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King Of The Hill has a tendency toward being formulaic, evidenced by this season in particular, which has rehashed the Hank-vs.-jackasses conflict to varying effects nearly every week. However, tonight's episode proves that the show is still capable of fresh permutations on the same-ol-same-ol.


I think the key to tonight's episode was how Hill-specific it was. There were no exploding car dealerships, no school carnival, just small-scale family drama, leaving room for plenty of subtle hilarity ("Sarcasm, huh? Well, two can play at that game… cute baby,") and a nice chunk of pathos as well. Egged on by a book-pimping family "guru" who shames her at a school meeting, Peggy tries to bring her family closer as only she can: through a series of increasingly smothering changes (a family-tracking dry-erase board, an underwear-outside-the-bedroom policy, removing all the doors in the house) that eventually drive Hank and Bobby to actively avoid her. It's a completely believable real-world set-up executed in a completely absurd manner, thanks mostly to Peggy's ability to be both soul-crushingly mundane and bat-shit insane at the same time.

Peggy's high opinion of herself can be grating, and when she faces her inevitable humbling, it can be either schadenfreude-tastic or just awkward. But when she discovers Hank and Bobby missed the family Christmas portrait because they were hiding from her affection, I actually felt a little sad for Peggy, who, while often hilarious, does not normally inspire feelings of sympathy. The final act, though, managed to wrap it all up in a touching yet not-contrived manner, with all three be-guilted family members independently convening at the mall (Hank to kick the guru's ass for messing with Peggy's head, Bobby to beg the photographer for a reschedule, and Peggy to eat pretzels and mope), where they plot to steal the Dooley family's undeserved portrait session. The resulting closing shot, of a mustard-stained Peggy and a mid-sneeze Bobby, was sufficiently endearing while avoiding schmaltziness, a nice wrap-up to a sweet yet somewhat twisted family story (twisted even further by a final reminder of Bill's obsessive weirdness).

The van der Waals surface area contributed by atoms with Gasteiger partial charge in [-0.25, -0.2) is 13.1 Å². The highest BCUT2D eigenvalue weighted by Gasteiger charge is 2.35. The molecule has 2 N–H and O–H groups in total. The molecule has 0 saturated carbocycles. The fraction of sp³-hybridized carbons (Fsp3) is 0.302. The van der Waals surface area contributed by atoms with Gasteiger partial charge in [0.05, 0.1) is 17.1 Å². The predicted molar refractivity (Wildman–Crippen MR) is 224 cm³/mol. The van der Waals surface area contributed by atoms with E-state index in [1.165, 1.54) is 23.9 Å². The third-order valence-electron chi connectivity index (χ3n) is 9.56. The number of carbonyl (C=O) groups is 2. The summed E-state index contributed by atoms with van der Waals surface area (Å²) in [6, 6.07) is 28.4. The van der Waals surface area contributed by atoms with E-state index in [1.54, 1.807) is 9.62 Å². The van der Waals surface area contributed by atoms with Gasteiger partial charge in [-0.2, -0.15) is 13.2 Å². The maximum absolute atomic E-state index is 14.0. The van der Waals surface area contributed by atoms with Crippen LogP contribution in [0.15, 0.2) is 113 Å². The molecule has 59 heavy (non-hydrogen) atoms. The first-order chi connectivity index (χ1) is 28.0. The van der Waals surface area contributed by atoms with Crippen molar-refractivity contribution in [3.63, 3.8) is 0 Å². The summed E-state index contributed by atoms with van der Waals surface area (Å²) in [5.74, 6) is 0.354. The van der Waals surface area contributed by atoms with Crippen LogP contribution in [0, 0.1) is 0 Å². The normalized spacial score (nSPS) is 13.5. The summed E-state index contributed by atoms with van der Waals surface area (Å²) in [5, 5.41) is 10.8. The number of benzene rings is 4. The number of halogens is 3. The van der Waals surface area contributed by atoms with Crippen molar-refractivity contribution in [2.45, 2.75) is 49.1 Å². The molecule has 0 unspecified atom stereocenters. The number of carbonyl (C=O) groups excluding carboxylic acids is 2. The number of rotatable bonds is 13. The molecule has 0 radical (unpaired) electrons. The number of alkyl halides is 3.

Grade: A-

Stray observations

—The alley B-story (if it can even be called that–it was more just a segue device) was typical Dale shenanigans, yet I never really get sick of those: "Now my beer tastes like my back pocket!"


—More Peggy's diary please: "Dear diary, Bobby's eyebrows have still not grown in; it is disturbing."

—Anyone else dying to know what was in that mysterious bag Strickland gave hank for that emergency "propane run"?


—Apologies for the lateness of this posting; due to a mind-numbingly long commute back from SXSW I was unable to watch/comprehend any television until this morning.